--- Comment #6 from 2011-08-06 15:41:18 PDT ---
> This feature improves code readability, but in D you also have "const ref" 
> that
semantically-wise for the caller is not that different from a pass by value.

Const ref has nothing to do with this. It's almost always an optimization
issue, not a semantic issue. Ref/out is not for optimization: it's for
documentation of the code. Considering that D does not even require variables
to be initialized, it's at least helpful to be able to say, "Yes, I **DO**
expect this variable to get a value after this function returns" at the call

John: It's pretty interesting how you always like the status quo (or just hate
my ideas in general). You've pretty much opposed every /single/ idea I've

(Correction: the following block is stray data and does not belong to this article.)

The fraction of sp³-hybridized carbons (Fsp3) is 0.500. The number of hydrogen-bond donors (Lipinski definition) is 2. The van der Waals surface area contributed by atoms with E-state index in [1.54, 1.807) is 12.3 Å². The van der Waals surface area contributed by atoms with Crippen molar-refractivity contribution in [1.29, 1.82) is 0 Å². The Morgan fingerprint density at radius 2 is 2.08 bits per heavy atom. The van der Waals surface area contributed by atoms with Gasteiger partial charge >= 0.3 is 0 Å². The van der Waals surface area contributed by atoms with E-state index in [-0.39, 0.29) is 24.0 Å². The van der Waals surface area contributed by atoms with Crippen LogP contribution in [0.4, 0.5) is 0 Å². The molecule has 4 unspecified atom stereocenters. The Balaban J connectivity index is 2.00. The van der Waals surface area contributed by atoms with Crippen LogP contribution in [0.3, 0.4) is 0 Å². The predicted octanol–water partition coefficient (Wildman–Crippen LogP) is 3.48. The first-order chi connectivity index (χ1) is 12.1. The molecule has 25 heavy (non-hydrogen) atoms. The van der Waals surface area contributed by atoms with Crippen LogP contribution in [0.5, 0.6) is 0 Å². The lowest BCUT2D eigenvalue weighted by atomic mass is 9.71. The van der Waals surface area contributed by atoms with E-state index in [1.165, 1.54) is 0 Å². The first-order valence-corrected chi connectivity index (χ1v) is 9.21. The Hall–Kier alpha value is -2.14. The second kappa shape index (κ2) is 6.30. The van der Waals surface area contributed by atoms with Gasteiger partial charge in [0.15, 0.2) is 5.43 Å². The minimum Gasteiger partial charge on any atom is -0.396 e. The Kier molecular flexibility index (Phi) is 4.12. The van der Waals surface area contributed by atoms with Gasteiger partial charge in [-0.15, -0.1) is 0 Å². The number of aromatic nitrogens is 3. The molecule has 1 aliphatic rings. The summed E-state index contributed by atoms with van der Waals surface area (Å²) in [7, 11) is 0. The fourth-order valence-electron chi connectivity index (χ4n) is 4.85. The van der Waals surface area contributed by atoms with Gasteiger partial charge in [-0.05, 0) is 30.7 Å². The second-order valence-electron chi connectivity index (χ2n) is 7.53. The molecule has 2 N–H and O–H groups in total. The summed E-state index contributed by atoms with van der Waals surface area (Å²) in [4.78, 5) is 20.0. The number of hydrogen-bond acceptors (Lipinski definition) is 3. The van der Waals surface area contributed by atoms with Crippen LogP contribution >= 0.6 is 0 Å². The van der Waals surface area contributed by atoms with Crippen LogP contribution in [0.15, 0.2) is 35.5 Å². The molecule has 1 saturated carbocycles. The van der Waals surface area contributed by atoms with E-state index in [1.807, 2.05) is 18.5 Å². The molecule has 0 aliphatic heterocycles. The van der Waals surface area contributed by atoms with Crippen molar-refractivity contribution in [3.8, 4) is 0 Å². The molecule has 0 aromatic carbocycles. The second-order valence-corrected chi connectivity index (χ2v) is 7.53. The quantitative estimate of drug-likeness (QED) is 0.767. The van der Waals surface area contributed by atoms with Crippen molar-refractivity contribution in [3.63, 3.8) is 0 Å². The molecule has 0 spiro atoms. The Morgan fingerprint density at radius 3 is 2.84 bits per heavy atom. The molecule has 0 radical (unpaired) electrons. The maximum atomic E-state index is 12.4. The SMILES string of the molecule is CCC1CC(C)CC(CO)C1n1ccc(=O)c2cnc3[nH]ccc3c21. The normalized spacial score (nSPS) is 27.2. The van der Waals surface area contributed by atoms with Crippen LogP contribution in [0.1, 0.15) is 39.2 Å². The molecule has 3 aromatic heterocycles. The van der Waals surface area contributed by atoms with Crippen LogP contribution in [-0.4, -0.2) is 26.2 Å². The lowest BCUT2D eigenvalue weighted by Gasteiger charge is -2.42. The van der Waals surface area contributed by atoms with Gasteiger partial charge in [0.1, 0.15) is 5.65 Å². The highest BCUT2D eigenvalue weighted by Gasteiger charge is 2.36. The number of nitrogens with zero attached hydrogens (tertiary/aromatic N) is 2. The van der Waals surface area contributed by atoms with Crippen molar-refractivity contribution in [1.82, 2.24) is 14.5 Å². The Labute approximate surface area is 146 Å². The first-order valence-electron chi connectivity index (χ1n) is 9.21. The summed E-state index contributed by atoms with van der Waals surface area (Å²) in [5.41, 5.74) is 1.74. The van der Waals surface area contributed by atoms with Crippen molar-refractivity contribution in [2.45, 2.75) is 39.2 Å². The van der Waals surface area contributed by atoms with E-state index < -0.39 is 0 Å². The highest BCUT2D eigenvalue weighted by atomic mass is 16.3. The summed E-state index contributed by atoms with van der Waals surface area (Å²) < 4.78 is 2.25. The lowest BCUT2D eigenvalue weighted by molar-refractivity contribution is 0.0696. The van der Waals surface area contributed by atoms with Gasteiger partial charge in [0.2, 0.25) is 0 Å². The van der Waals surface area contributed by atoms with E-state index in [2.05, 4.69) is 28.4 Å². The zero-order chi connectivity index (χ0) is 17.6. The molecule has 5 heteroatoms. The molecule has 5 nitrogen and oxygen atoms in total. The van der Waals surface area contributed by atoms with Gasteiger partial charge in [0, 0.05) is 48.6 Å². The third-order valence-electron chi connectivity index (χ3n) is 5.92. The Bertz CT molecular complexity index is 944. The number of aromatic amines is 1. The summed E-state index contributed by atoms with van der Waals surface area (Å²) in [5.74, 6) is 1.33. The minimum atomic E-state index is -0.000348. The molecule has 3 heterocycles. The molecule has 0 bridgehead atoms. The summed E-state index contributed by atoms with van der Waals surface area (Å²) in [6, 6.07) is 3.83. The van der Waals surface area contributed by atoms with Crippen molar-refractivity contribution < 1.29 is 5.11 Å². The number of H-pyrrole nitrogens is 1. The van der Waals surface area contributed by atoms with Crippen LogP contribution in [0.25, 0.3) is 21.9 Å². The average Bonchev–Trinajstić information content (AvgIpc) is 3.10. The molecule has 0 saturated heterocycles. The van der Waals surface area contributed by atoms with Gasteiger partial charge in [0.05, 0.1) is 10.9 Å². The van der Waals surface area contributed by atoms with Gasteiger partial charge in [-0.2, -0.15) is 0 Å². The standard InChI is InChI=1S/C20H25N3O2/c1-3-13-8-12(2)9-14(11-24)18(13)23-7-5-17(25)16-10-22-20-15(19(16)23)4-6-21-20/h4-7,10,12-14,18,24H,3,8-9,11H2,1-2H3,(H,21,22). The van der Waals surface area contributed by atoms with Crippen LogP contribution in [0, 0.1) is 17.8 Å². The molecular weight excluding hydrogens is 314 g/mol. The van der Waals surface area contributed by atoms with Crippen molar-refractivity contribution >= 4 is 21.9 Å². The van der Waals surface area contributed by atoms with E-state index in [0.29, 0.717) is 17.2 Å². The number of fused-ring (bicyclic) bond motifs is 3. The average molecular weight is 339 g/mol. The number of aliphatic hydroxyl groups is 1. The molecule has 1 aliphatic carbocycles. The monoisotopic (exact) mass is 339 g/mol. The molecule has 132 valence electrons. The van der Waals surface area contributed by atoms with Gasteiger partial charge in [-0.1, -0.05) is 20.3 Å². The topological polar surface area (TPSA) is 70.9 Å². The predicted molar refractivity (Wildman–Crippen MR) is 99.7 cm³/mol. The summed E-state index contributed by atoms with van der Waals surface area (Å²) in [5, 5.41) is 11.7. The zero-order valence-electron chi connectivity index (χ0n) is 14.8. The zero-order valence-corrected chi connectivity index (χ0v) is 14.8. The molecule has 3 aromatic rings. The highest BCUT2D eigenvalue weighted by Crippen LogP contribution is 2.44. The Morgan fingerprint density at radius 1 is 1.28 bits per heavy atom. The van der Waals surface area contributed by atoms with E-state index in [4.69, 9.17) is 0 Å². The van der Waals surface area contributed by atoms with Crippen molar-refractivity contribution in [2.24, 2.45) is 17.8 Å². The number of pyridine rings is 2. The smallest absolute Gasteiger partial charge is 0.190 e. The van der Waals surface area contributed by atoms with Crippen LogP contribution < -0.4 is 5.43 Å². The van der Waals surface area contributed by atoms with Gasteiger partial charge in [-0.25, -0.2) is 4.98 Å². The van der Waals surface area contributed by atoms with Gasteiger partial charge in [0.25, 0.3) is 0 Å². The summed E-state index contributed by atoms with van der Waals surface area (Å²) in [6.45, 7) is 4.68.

proposed, arguing that you don't see a point to it, it's not that useful,
etc... but honestly, does /every/ programmer have to see a point to /every/
feature in a language in order for that feature to be potentially useful?
Unless you can think of a /disadvantage/ here (other than the usual "clutter"
argument, which you can blindly apply to any feature in any language for which
you don't see a point), the fact that you would never use because you can't
think of an advantage doesn't really say anything in itself.
It should be obvious that I'm not arguing for D to be a clone of C#. But there
ARE good features in C#, mind you -- and documenting ref/out parameters is one
of them. It's easy to type (4 letters total, including the space) and it
IMMENSELY improves readability (especially since D doesn't even enforce
initialization). Sure, you might never use it... and neither do I use "final
switch". But does that mean it's a bad idea?

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